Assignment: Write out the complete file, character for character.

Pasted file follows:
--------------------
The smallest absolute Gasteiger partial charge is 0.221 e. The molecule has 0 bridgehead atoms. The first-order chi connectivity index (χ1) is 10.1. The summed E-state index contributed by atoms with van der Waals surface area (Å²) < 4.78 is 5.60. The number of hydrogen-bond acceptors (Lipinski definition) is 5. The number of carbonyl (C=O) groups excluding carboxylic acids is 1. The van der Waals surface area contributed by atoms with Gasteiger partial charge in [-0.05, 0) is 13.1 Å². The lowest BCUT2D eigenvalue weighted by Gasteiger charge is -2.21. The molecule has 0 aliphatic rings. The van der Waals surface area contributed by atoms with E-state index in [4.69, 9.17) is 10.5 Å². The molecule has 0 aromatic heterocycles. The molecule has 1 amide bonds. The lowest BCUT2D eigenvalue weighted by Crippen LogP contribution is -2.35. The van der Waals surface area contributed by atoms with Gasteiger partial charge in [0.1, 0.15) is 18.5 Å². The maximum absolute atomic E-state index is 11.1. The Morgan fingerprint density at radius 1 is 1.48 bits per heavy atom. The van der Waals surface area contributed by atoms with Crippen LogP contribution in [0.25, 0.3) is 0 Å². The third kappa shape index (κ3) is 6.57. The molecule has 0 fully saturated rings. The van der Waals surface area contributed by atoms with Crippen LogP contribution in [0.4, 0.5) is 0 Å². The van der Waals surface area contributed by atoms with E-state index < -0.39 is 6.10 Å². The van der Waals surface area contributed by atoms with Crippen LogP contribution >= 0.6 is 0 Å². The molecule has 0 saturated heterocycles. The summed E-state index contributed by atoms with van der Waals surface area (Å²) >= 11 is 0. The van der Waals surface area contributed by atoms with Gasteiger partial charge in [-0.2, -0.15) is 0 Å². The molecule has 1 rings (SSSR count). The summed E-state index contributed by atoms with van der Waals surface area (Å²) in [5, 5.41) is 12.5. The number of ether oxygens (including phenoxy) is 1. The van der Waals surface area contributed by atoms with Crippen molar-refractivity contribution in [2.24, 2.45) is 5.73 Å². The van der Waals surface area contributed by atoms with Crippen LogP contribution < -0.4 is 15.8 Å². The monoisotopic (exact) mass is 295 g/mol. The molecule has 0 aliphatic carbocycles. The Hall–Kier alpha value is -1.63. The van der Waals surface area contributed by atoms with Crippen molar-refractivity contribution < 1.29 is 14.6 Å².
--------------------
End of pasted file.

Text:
The smallest absolute Gasteiger partial charge is 0.221 e. The molecule has 0 bridgehead atoms. The first-order chi connectivity index (χ1) is 10.1. The summed E-state index contributed by atoms with van der Waals surface area (Å²) < 4.78 is 5.60. The number of hydrogen-bond acceptors (Lipinski definition) is 5. The number of carbonyl (C=O) groups excluding carboxylic acids is 1. The van der Waals surface area contributed by atoms with Gasteiger partial charge in [-0.05, 0) is 13.1 Å². The lowest BCUT2D eigenvalue weighted by Gasteiger charge is -2.21. The molecule has 0 aliphatic rings. The van der Waals surface area contributed by atoms with E-state index in [4.69, 9.17) is 10.5 Å². The molecule has 0 aromatic heterocycles. The molecule has 1 amide bonds. The lowest BCUT2D eigenvalue weighted by Crippen LogP contribution is -2.35. The van der Waals surface area contributed by atoms with Gasteiger partial charge in [0.1, 0.15) is 18.5 Å². The maximum absolute atomic E-state index is 11.1. The Morgan fingerprint density at radius 1 is 1.48 bits per heavy atom. The van der Waals surface area contributed by atoms with Crippen LogP contribution in [0.25, 0.3) is 0 Å². The third kappa shape index (κ3) is 6.57. The molecule has 0 fully saturated rings. The van der Waals surface area contributed by atoms with Crippen LogP contribution in [0.4, 0.5) is 0 Å². The van der Waals surface area contributed by atoms with E-state index < -0.39 is 6.10 Å². The van der Waals surface area contributed by atoms with Crippen LogP contribution >= 0.6 is 0 Å². The molecule has 0 saturated heterocycles. The summed E-state index contributed by atoms with van der Waals surface area (Å²) >= 11 is 0. The van der Waals surface area contributed by atoms with Gasteiger partial charge in [-0.2, -0.15) is 0 Å². The molecule has 1 rings (SSSR count). The summed E-state index contributed by atoms with van der Waals surface area (Å²) in [5, 5.41) is 12.5. The number of ether oxygens (including phenoxy) is 1. The van der Waals surface area contributed by atoms with Crippen molar-refractivity contribution in [2.24, 2.45) is 5.73 Å². The van der Waals surface area contributed by atoms with Crippen LogP contribution < -0.4 is 15.8 Å². The monoisotopic (exact) mass is 295 g/mol. The molecule has 0 aliphatic carbocycles. The Hall–Kier alpha value is -1.63. The van der Waals surface area contributed by atoms with Crippen molar-refractivity contribution < 1.29 is 14.6 Å².